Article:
Wednesday, March 23, 2011

My Favorite Elizabeth Taylor Films

SUDDENLY, LAST SUMMER (Joseph L. Mankiewicz, 1959) Violet Venable is a manipulatively violent and venerable Matriarch, a woman shattered by the grief of her dead son; a faceless man consumed by his own dire obsessions. Catherine Holly is the man’s cousin, witness to some horrid event that has left her emotionally paralyzed, engulfed by repressed memories and locked away in an asylum where she must face her religious tormentors…as well as her own inner demons. Into this predatory environment stumbles Dr. “Sugar”, a scientist on the cutting edge of a new psychiatric treatment called a Lobotomy: if he can cure Catherine, then Ms. Venable will donate a million dollars to his failing Institution. But the sweet Doctor isn’t convinced of Catherine’s mental illness and he must make a moral decision between possibly destroying one woman to help hundreds others.

Director Joseph Mankiewicz is able to transform this verbose screenplay into a visually exciting drama with tight framing, extreme close-ups and deep focus photography, utilizing themes of predation and death such as the Venus Flytrap, a grim statue of the Reaper, and even the name of his Institution…Lion’s View Asylum. Katharine Hepburn and Elizabeth Taylor eat-up the screen with undeniable tension while Montgomery Clift deftly plays the part of mediator trapped between these two deadly rivals. The final act comes together in a flashback as Catherine releases the truth in a damning torrent: she and her Aunt where only pawns in a game of pederasty, and her Aunt could not live with this awful confession. Mankiewicz films the frisson of the chase scored by a clanging metal dirge, as Catherine’s cousin (whose face is never revealed) races towards his doom where neither money nor borrowed sexual favors can save him. A skeletal woman robed in black and the scythe of death descends upon her memory…while those he victimized eat her cousin alive. Through this catharsis Catherine is saved while Violet descends into unknown depths of despair and anxiety, and ascends upon her throne towards her final resting place.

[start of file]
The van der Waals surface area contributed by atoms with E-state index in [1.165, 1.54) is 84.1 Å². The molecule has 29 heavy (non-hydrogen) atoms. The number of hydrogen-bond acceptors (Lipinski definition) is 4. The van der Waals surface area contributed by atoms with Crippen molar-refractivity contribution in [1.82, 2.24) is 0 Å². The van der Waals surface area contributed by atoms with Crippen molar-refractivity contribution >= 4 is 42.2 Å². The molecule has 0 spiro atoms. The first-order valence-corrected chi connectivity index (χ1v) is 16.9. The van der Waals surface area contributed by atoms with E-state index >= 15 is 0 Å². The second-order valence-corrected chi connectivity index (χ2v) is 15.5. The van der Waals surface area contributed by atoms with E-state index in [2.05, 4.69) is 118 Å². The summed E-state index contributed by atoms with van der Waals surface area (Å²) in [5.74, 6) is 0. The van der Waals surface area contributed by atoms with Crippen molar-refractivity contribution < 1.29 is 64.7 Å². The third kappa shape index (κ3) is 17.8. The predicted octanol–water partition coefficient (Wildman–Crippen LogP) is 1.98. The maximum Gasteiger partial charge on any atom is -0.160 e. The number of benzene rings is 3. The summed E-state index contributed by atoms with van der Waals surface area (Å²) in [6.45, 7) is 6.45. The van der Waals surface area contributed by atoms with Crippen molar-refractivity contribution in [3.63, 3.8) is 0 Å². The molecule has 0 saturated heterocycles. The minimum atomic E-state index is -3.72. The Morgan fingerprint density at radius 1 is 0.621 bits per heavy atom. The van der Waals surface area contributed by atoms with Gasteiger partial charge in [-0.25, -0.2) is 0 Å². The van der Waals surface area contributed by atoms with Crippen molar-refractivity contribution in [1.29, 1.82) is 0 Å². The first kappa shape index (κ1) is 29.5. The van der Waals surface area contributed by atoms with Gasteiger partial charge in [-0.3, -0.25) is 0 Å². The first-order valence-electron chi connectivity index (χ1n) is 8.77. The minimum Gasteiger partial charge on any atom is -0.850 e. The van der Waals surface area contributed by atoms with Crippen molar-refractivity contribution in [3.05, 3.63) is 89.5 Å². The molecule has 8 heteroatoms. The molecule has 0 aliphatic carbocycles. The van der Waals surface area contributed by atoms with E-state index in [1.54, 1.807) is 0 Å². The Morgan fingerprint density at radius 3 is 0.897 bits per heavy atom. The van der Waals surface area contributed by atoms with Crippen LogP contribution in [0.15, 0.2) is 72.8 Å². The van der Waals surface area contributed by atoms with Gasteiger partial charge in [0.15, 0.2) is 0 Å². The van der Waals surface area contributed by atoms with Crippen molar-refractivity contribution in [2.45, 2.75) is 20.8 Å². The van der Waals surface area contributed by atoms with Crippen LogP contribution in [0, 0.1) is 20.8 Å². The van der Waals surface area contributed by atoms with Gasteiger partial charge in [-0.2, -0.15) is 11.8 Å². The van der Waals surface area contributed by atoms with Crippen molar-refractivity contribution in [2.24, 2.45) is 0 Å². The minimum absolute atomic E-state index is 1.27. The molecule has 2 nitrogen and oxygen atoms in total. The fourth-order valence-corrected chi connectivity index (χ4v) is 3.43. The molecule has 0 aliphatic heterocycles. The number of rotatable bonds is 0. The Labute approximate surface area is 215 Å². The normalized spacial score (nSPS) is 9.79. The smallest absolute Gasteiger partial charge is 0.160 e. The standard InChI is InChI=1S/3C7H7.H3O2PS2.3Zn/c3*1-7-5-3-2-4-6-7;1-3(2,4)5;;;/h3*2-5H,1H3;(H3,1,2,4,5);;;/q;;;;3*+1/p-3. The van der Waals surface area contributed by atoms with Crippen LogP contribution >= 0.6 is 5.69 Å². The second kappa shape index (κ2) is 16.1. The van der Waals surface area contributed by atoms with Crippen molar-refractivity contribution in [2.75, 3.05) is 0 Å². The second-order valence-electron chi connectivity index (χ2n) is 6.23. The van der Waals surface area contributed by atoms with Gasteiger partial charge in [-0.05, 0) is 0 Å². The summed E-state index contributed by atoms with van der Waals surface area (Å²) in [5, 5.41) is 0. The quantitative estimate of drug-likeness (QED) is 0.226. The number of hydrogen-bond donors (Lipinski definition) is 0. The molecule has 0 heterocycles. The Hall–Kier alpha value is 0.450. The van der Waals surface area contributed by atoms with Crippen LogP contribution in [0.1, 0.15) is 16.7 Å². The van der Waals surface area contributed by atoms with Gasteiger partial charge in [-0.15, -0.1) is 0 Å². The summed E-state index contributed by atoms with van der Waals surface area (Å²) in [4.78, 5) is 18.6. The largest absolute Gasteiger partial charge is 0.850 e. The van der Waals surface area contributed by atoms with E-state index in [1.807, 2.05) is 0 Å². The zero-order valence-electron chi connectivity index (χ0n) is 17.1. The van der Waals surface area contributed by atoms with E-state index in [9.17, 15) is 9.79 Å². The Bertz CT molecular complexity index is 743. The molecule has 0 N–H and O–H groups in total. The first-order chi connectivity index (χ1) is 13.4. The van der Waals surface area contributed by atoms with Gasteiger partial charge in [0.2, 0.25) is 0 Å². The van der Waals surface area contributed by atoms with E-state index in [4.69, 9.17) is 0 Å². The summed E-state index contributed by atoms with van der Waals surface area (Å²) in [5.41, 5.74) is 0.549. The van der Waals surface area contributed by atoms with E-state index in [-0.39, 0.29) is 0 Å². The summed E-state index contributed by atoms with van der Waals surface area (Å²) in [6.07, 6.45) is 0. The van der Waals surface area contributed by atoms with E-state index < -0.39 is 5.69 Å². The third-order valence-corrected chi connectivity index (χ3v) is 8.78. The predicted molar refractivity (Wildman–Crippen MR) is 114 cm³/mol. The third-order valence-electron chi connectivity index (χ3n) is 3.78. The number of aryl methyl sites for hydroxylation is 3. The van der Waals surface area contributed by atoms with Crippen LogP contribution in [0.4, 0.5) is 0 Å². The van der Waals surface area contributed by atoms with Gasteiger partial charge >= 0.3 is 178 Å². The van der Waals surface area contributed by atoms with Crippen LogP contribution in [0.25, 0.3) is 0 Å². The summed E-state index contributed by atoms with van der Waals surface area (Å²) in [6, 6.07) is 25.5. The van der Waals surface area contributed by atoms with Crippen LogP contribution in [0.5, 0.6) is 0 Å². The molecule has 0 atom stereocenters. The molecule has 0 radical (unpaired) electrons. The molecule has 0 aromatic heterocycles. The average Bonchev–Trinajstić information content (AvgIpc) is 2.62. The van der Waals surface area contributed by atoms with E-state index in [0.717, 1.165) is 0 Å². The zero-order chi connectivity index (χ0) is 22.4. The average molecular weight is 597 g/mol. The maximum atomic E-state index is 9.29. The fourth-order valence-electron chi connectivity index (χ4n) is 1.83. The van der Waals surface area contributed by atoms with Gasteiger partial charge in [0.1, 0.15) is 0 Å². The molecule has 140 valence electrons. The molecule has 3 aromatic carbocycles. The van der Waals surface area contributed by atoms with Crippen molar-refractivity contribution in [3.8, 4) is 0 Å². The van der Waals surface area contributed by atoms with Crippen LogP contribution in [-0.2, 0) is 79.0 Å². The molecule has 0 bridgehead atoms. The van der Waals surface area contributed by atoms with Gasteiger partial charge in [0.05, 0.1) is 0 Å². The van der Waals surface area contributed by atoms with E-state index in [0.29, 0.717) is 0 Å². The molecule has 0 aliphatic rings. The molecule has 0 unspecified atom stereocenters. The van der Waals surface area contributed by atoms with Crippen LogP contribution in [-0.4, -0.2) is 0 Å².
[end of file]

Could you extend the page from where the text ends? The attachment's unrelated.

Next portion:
1 comment:

The Lady Eve said...

Love Tennessee Williams, Elizabeth Taylor and Montgomery Clift vis-a-vis "Suddenly Last Summer"...however, Hepburn's on & off Southern accent at times turns this film campy...Taylor, however, never looked more gorgeous than in that white bathing suit & dark tan - the stuff that dreams are made of...& Clift never turned in a bad performance that I've seen...